The Morrison Government’s $1.6 billion package providing free childcare for parents is welcome news for the early childhood education (ECE) sector but still leaves urgent questions which must be clarified.
The government’s announcement also included $453.2 million to support almost 350,000 children to attend preschool in 2021.
Australian Education Union Federal President Correna Haythorpe said that while this funding was essential to keep the doors open for many preschools during the COVID-19 pandemic, in reality it only represented an additional 12-month extension of the existing Universal Access National Partnership (UANP) program providing guaranteed access to quality early childhood education (ECE) for children in the year before school.
“We welcome the allocated funding for universal access to preschool for 2021, however the sector still faces grave uncertainty,” Ms Haythorpe said.
“The COVID-19 crisis has seen worried parents withdrawing their children from preschool, and this will have a long term impact on the sector, which is why it is critically important that funding is secured for the long term.
“The reality is that we may not have a preschool sector left past 2021 if we do not provide long term protection and ongoing funding for the sector.”
Ms Haythorpe said that, given the government views ECE as an essential service, the AEU was calling on the national cabinet to provide a guarantee that:
- a nationally consistent definition of essential worker is developed to provide clarity for ECH settings
- the health and safety needs of the early childhood workforce will be prioritised to ensure that those workers who remain on site can do so safely,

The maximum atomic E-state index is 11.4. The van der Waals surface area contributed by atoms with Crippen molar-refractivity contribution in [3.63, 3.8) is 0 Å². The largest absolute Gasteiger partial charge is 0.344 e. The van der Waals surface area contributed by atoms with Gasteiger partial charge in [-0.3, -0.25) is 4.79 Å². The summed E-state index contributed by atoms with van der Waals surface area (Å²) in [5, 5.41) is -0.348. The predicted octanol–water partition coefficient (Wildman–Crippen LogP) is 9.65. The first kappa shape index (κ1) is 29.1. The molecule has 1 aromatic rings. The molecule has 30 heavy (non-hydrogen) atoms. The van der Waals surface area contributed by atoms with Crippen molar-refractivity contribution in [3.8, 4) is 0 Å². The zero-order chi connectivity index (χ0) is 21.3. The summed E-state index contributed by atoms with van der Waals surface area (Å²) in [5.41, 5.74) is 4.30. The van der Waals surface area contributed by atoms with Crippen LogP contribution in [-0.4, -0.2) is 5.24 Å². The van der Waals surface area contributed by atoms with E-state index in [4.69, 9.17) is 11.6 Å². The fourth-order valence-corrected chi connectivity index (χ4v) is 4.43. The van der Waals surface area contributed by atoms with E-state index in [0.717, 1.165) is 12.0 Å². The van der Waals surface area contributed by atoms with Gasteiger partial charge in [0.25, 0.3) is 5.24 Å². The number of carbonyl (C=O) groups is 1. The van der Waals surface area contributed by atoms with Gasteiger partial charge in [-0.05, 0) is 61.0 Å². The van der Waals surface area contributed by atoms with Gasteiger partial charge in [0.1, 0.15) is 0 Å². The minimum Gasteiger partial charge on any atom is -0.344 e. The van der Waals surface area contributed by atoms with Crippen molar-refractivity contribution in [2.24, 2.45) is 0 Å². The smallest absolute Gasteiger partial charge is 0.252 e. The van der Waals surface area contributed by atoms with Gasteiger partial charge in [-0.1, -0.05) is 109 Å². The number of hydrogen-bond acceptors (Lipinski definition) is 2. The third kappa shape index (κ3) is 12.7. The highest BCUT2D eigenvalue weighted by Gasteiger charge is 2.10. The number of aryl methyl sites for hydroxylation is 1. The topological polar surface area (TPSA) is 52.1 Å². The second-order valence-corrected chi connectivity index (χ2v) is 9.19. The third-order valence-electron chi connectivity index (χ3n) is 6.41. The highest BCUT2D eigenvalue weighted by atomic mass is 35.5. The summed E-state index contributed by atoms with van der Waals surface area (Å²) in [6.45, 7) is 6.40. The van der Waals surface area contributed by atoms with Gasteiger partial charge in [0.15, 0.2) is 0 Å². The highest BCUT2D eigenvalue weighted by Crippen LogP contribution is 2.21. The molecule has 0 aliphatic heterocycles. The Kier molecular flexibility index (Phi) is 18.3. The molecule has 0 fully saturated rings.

- vulnerable workers and workers with vulnerable family members will be supported to work from home
- maintenance of income for all employees including part time and casual
- governments will “bridge the gap” to cover fees currently paid by parents so that ECH settings will be able to continue to operate.
The current need for social distancing poses a unique challenge in the early childhood setting, Ms Haythorpe said.
“As we move towards a COVID-19 emergency mode of operation after Easter, preschool teachers and education support staff must have guidelines about how they keep themselves safe and how they ensure social distancing with their students, as it is practically impossible to keep young children apart,” Ms Haythorpe said.
“These measures will enable staff, particularly those who are in casual employment, to have certainty around their ongoing employment.
“This will be critical if we are to ensure that the ECE sector is not decimated and incapable of being up and ready to resume normal operations post COVID-19,” Ms Haythorpe said.
Ms Haythorpe said that it was essential that children continue to be provided with high-quality early childhood education and care during the coronavirus outbreak.
“The research is clear that children who miss out on a year of preschool education will start school behind those who have accessed preschool,” Ms Haythorpe said. “These children can suffer the effects of that disadvantage throughout their lives.”
“We have sought urgent discussions with Federal Education Minister Dan Tehan to resolve these issues on behalf of our members.”